The current seasonal conditions and implications for farmers was presented by Phil Graham of Graham Advisory via Meat and Livestock Australia’s Productivity and Profitability Webinar series last month.
Mr Graham ran through a range of different online tools currently available to producers to help them assess current conditions and forecasts, and the impact that will have on their spring.
But first, Mr Graham looked at pasture growth in relation to operating profit (dollars per hectare), using 40 years of weather data.
“If we start looking at the impact on operating profit, whether it is a tight spring or a big spring [as long as its not a failed spring] doesn't make much difference to profitability,” he said.
Of course the other influence was the variation of markets, which were harder to account for.
“But we don’t need big springs to make money…the bigger the spring the lower the pasture quality, the lower the digestibility and we’ve all seen that over the past three or four years.
“If spring is on the tight side, quality is better therefore stock do better.
“All you need to think about at present is am I going to get a spring - forget about needing a big spring.”
Mr Graham said three main things controlled the size of the spring, being soil moisture at the end of winter, herbage mass at the end of winter, and rainfall in spring.
Livestock weight going into spring also played a role, but was less impactful.
Tools Mr Graham gave a crash course in to see how the season was faring in each region included the root zone soil moisture data and rainfall predictions available on BOM; the Agriculture Victoria soil moisture monitoring tool, and Farming Forecaster.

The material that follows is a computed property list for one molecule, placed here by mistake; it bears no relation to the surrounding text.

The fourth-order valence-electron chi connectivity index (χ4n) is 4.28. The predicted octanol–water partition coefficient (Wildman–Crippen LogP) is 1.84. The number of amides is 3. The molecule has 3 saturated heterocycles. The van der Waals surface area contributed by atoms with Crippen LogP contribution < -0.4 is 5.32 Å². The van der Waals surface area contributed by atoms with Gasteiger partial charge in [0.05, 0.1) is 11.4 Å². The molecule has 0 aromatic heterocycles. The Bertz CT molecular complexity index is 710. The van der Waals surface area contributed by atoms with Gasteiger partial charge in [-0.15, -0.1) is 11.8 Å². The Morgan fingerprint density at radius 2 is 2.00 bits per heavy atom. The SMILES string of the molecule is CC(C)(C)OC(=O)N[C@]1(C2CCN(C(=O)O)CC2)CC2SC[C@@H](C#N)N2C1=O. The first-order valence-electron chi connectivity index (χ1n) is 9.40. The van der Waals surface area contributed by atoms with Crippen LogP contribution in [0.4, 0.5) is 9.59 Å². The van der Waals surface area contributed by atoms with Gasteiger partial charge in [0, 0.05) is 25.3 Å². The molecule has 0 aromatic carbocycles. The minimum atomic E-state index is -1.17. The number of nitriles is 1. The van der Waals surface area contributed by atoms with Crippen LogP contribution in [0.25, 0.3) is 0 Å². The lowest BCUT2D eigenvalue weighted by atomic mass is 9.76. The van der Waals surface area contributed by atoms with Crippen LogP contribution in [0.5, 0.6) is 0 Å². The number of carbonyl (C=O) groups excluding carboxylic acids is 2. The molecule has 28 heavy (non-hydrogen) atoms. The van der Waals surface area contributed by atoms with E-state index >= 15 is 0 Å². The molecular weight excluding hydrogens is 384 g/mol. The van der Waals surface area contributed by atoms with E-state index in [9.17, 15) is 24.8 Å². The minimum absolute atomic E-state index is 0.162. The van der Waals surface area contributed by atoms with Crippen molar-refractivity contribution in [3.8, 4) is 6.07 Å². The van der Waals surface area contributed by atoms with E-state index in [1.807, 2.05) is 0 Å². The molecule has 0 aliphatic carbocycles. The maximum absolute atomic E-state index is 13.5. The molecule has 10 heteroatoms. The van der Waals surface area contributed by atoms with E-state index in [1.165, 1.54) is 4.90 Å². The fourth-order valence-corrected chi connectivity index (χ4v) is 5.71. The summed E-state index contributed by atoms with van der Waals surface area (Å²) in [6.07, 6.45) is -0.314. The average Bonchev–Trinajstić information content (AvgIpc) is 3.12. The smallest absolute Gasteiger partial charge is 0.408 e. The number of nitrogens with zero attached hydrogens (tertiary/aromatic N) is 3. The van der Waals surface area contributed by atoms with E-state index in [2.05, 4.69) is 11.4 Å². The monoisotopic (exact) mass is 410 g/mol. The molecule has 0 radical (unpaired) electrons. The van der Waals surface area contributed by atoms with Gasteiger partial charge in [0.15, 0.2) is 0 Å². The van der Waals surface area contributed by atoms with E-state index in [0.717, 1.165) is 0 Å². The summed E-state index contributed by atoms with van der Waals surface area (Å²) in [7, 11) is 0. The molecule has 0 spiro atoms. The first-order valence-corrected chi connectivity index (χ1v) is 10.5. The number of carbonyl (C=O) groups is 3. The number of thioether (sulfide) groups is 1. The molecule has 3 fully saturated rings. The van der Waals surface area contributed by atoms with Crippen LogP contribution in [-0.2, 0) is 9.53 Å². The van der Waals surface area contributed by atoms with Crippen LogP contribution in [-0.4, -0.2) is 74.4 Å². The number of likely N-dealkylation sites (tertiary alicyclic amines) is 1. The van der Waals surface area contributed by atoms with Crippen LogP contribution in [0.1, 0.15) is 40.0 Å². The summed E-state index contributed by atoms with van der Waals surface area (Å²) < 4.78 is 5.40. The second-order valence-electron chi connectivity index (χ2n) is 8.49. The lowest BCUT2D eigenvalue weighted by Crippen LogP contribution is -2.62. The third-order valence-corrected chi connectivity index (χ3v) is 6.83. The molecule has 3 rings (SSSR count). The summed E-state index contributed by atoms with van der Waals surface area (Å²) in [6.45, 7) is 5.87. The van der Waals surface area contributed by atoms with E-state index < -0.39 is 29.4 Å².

Launched in 2020, Farming Forecaster provides a collection of pasture forecasts across a number of regions in NSW, Tasmania and Western Australia - and is expanding to other areas.
The system brings together relevant weather, soil moisture, pasture production and livestock performance information, using publicly available data from local on-farm soil moisture probe and weather station networks.
Along with CSIRO's farm simulation modelling tool Grass Gro it produces real-time updates of pasture conditions and forecasts into the next four months.
After looking at the tools, Mr Graham said for those who assess the upcoming spring to be poor, they should already be deciding up and implementing a strategy to get through.
“If your assessment was good you don’t need to make any changes to your enterprise, all you are going to do is react to the changing pasture conditions over summer and make decisions about when you are going to get stock off…in a position where you have flexibility,” he said.
“I think it is highly likely you will be feeding stock at the end of summer and into autumn, but at the end of the day that isn’t unusual and if you have to feed stock for two-three months it is a vastly different situation than having to do it for six months.
“And for those that ended up 50/50 well all you can do is keep assessing it on a weekly basis until you decide what your position is - but please be realistic and honest with your assessment…sometimes it is of great value to talk it through with someone you respect and someone you trust.”
Mr Graham’s last piece of advice for producers was to remember that every dry event is different.
“The plan you use in 2007 or 2019 mightn’t be the plan you should use in 2023 - remembering that in 2019 stock prices were through the roof, so we could make destocking decisions and money we got was substantial, that’s not the case in 2023,” he said.